“Very well,” he said, “and you won’t go to Palm Beach either. Of all the selfish, spoiled, uncontrolled, disagreeable, impossible girls I have —”

  Splush! The half lemon caught him in the neck. Simultaneously came a hail from over the side.

  “The launch is ready, Mr. Farnam.”

  Too full of words and rage to speak, Mr. Farnam cast one utterly condemning glance at his niece and, turning, ran swiftly down the ladder.


  Five o’clock rolled down from the sun and plumped soundlessly into the sea. The golden collar widened into a glittering island; and a faint breeze that had been playing with the edges of the awning and swaying one of the dangling blue slippers became suddenly freighted with song. It was a chorus of men in close harmony and in perfect rhythm to an accompanying sound of oars cleaving the blue waters. Ardita lifted her head and listened:

  Carrots and peas,

  Beans on their knees,

  Pigs in the seas,

  Lucky fellows!

  Blow us a breeze,

  Blow us a breeze,

  Blow us a breeze,

  With your bellows.

  Ardita’s brow wrinkled in astonishment. Sitting very still she listened eagerly as the chorus took up a second verse:

  Onions and beans,

  Marshalls and Deans,

  Goldbergs and Greens

  And Costellos.

  Blow us a breeze,

  Blow us a breeze,

  Blow us a breeze,

  With your bellows

  With an exclamation she tossed her book to the deck, where it sprawled at a straddle, and hurried to the rail. Fifty feet away a large rowboat was approaching containing seven men, six of them rowing and one standing up in the stern keeping time to their song with an orchestra leader’s baton:

  Oysters and rocks,

  Sawdust and socks,

  Who could make clocks

  Out of cellos?

  The leader’s eyes suddenly rested on Ardita, who was leaning over the rail spellbound with curiosity. He made a quick movement with his baton and the singing instantly ceased. She saw that he was the only white man in the boat—the six rowers were Negroes.

  “Narcissus ahoy!” he called politely.

  “What’s the idea of all the discord?” demanded Ardita cheerfully. “Is this the varsity crew from the county nut farm?”

  By this time the boat was scraping the side of the yacht and a great hulking Negro in the bow turned round and grasped the ladder. Thereupon the leader left his position in the stern and before Ardita had realized his intention he ran up the ladder and stood breathless before her on the deck.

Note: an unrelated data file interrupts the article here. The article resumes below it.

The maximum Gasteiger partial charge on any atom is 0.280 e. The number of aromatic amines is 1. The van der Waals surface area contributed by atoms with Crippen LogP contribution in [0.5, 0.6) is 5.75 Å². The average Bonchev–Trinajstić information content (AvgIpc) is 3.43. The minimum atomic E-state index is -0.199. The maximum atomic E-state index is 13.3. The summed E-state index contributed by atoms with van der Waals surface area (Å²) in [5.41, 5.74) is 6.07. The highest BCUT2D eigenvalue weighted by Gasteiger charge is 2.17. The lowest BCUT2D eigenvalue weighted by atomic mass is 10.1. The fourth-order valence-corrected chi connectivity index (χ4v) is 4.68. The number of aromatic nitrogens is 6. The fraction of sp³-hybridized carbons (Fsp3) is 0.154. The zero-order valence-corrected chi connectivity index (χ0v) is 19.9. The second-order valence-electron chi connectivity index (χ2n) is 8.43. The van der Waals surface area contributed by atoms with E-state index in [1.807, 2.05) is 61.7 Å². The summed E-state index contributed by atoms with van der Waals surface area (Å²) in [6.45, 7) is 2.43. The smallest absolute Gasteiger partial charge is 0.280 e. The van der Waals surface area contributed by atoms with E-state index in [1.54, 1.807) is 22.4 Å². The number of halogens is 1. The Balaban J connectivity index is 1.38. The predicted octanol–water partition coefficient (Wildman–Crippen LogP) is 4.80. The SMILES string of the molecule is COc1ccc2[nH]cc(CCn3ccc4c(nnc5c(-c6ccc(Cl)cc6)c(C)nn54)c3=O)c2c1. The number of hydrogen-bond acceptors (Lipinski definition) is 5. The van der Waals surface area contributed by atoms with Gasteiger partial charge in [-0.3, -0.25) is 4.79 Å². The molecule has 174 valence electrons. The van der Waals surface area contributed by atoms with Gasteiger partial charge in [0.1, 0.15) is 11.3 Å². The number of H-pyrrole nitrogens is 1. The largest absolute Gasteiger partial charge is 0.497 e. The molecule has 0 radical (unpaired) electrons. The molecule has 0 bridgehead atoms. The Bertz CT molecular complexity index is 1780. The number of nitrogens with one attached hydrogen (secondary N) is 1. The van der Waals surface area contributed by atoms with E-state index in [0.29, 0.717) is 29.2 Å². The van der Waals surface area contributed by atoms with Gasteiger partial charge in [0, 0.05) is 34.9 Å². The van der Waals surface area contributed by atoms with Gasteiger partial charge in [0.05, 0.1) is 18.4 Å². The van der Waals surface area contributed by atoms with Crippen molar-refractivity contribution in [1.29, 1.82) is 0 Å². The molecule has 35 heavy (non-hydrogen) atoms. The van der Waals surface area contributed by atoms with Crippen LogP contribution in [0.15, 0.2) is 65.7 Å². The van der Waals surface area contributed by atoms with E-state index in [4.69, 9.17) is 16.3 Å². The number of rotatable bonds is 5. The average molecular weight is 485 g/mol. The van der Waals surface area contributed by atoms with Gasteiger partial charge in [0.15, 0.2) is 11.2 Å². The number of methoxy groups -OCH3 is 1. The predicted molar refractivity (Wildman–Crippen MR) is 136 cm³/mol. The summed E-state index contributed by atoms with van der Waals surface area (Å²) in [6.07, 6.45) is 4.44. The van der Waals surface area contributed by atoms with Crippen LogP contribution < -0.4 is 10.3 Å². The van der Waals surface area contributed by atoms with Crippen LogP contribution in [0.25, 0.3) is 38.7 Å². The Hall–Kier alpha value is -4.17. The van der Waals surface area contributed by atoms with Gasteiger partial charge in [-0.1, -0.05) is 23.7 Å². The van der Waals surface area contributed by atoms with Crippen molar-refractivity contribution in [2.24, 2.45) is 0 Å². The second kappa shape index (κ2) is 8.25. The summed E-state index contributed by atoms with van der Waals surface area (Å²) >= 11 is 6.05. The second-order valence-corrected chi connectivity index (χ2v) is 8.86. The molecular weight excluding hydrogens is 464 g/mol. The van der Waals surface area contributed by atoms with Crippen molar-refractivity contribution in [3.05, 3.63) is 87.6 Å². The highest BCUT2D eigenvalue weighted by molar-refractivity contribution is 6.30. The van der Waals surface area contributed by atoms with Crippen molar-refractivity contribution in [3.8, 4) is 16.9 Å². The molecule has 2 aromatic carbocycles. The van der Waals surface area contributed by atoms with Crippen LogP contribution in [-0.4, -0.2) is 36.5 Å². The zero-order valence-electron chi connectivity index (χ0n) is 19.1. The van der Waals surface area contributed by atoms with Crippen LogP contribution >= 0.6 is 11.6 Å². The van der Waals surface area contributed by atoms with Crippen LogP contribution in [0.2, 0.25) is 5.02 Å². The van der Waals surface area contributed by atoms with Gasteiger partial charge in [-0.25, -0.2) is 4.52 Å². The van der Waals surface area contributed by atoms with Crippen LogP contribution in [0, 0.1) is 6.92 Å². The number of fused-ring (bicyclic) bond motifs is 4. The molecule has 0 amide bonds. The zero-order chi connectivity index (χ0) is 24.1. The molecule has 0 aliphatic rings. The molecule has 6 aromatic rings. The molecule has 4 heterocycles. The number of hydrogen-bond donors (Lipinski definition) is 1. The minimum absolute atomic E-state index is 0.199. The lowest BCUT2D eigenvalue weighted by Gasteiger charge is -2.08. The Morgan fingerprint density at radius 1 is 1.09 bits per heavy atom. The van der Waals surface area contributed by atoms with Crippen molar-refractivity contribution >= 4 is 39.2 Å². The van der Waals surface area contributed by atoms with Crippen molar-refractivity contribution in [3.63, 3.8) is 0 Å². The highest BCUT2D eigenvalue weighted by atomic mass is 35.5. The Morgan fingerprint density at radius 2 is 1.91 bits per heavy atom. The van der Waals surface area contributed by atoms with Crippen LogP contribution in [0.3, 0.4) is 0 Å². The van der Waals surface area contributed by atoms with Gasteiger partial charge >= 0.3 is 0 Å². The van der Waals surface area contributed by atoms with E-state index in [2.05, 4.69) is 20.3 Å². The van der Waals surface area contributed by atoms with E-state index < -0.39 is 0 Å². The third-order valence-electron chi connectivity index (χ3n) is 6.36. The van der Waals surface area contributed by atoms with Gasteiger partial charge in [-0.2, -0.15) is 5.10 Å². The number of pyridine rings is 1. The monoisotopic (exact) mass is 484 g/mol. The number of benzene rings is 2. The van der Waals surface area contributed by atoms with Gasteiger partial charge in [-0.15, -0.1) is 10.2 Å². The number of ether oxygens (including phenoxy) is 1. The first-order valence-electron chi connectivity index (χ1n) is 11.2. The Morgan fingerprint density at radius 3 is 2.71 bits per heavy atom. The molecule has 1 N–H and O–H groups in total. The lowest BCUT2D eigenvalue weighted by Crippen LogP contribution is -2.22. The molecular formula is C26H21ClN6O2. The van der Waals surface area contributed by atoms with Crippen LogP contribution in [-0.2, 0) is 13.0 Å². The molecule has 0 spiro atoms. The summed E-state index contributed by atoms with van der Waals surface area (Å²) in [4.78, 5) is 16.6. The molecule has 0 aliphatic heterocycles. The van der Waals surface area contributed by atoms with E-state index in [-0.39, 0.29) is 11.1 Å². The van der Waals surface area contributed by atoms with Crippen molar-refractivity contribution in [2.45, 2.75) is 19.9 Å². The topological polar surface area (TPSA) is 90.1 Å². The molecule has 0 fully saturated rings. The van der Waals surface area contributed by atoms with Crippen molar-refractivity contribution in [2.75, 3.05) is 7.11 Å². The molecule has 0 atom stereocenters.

he women and children will be spared!” he said briskly. “All crying babies will be immediately drowned and all males put in double irons!”

  Digging her hands excitedly down into the pockets of her dress Ardita stared at him, speechless with astonishment.

  He was a young man with a scornful mouth and the bright blue eyes of a healthy baby set in a dark, sensitive face. His hair was pitch black, damp and curly—the hair of a Grecian statue gone brunet. He was trimly built, trimly dressed and graceful as an agile quarterback.

  “Well, I’ll be a son of a gun!” she said dazedly.

  They eyed each other coolly.

  “Do you surrender the ship?”

  “Is this an outburst of wit?” demanded Ardita. “Are you an idiot—or just being initiated to some fraternity?”

  “I asked you if you surrendered the ship.”

  “I thought the country was dry,” said Ardita disdainfully. “Have you been drinking finger-nail enamel? You better get off this yacht!”

  “What?” The young man’s voice expressed incredulity.

  “Get off the yacht! You heard me!”

  He looked at her for a moment as if considering what she had said.

  “No,” said his scornful mouth slowly; “no, I won’t get off the yacht. You can get off if you wish.”

  Going to the rail he gave a curt command and immediately the crew of the rowboat scrambled up the ladder and ranged themselves in line before him, a coal black and burly darky at one end and a miniature mulatto of four feet nine at the other. They seemed to be uniformly dressed in some sort of blue costume ornamented with dust, mud and tatters; over the shoulder of each was slung a small, heavy-looking white sack, and under their arms they carried large black cases apparently containing musical instruments.

  “’Ten-shun!” commanded the young man, snapping his own heels together crisply. “Right driss! Front! Step out here, Babe!”